My column got overtaken by events.
I had it all planned. I was going to write a column about Eric Hartsburg, the professional wrestler who auctioned off 10 square inches of his face on eBay. The highest bidder – who paid $15,000 – got to choose a face tattoo for Hartsburg. The bidder chose the red, white and blue Romney-Ryan presidential campaign logo.
That was before the election. And you know how that turned out.
So my column was going to be about – there’s no delicate way to put it – stupid people. And no, his choice of presidential candidate doesn’t make him stupid.
And getting a tattoo doesn’t make him stupid, either. I have friends with tattoos. A tattoo is like a pet rhesus monkey – I wouldn’t get one for myself, but if you want to, that’s fine.
What earned Hartsburg the “stupid” tag was that he initially told reporters that he was going to keep the tattoo on the right side of his face for the rest of his life. He said he was a man of his word.
THEN, ABOUT a week or so ago, he did something smart. He decided to have the tattoo removed. I’m reluctant to put a bumper sticker on my car because it would be such a pain to scrape off. Imagine what this guy’s going to go through over several visits to a tattoo removal service.
So that’s when my column got overtaken by events. I was going to have to find another stupid person.
This being America, I didn’t have to wait long.
Jared Gurman is a 26-year-old resident of Long Island, N.Y., who shot girlfriend Jessica Gelderman in the back with a .22 rifle last Monday. Apparently they got into an argument while watching the gory zombie TV drama The Walking Dead. The argument? About whether a zombie apocalypse actually could happen just like on the TV show.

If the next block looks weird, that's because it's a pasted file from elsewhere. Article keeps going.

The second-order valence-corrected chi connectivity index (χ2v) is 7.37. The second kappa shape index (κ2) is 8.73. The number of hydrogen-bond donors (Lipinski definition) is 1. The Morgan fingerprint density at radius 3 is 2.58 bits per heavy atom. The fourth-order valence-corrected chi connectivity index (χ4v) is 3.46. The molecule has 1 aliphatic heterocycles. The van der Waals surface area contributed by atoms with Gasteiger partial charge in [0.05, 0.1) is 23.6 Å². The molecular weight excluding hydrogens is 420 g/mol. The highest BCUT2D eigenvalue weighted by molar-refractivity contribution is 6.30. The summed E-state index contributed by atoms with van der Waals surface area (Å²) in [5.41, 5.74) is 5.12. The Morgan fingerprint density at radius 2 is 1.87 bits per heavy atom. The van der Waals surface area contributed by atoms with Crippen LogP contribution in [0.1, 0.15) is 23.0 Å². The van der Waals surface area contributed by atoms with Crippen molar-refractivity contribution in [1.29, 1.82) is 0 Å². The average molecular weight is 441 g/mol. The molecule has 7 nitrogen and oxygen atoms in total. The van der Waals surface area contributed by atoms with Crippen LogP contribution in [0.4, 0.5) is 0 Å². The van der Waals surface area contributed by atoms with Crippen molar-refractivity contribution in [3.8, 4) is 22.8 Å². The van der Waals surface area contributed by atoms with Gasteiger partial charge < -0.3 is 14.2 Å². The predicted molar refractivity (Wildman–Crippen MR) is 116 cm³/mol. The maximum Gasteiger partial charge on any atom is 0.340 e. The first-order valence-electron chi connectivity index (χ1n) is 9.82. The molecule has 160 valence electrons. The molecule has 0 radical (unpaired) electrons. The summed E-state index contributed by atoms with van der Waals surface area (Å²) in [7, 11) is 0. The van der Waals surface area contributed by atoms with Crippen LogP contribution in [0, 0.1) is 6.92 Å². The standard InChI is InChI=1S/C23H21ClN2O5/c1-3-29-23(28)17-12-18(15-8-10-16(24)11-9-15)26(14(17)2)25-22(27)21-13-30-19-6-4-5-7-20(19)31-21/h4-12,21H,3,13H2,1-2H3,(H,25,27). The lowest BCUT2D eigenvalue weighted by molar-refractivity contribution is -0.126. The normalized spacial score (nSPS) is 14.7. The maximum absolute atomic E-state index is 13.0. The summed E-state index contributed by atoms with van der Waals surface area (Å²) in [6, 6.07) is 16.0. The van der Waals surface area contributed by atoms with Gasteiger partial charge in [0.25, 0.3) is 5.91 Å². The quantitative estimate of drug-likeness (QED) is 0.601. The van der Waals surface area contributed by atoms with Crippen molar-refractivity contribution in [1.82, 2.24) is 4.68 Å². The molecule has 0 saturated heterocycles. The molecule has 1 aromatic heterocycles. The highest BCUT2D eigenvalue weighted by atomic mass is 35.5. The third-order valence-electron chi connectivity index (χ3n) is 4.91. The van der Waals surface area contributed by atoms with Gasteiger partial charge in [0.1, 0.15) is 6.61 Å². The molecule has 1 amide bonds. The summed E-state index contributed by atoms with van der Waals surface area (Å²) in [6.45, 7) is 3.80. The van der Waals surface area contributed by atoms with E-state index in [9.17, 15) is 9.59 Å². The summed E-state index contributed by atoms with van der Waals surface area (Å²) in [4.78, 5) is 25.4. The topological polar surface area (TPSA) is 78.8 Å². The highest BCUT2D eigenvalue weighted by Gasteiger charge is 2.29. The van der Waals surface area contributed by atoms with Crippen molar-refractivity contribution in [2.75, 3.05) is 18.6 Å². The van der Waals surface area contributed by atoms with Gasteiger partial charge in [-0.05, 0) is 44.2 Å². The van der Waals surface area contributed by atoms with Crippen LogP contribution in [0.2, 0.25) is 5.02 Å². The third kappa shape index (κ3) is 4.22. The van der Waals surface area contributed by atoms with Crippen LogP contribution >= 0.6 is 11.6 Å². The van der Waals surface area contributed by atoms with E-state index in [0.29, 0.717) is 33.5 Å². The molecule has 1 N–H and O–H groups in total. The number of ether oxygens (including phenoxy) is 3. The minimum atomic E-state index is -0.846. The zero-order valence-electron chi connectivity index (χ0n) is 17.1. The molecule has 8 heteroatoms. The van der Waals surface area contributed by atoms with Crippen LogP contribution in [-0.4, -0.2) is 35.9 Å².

“He felt very adamant there could be a military mishap that would result in some sort of virus being released that could cause terrible things to happen,” Detective Lt. Raymond Cote told the New York Daily News. “She felt it was ridiculous. He’s passionate about it. And it escalated from there.”
Animated corpses feeding on the flesh of the living? That’s not scary. People who believe in animated corpses feeding on the flesh of the living? That scares the pudding out of me. I mean, you can spot a zombie a mile off. But folks who think zombies are possible are lurking silently among us? Ick.
Are people that stupid?
Yep – and buddy, it’s not going to get much better.
THAT’S ACCORDING to Gerald Crabtree, a Stanford University geneticist who has said he would love to be proved wrong. His recently published theory states that mankind reached its intellectual peak about 2,000 years ago or so.
Back in the old days, evolutionary pressure meant you either had to get smarter or die. But then humans had to go and invent agriculture, which led to high-density living, which made survival easier. So the genetic mutations that got weeded out through hard living in ancient times don’t get weeded out in modern times. The more mutations that sneak into the genome, Crabtree says, the more our intellectual and emotional capabilities will decrease.
That’s the nice, scientific way of saying we’re getting stupider.
But today’s technology enables us to think we’re smarter. It’s so easy to access information these days, it seems as if everybody assumes the role of an expert.
“When it takes a mere few seconds to find information about almost any topic, the value of knowledge and expertise is being devalued as information becomes cheaper and more accessible,” explained Jason Lodge, a lecturer at Australia’s Griffith University.
Lodge offered this example: If you spent years at a top university studying rocket science, you likely still could find someone who, after skimming Wikipedia for 10 minutes, thinks he knows as much as you.
While some people are replacing their brains with Wikipedia, scientists are working on making a brain from scratch – creating computer models that simulate actual brain activity. Theoretical neuroscientists at the University of Waterloo in Canada recently unveiled Spaun, the world’s largest model of a functioning brain. It’s already showing researchers glimpses into how our brains juggle information to exhibit complex behaviors.
I meant to tell you all this a couple of weeks ago, but I hadn’t written a column in the past two weeks.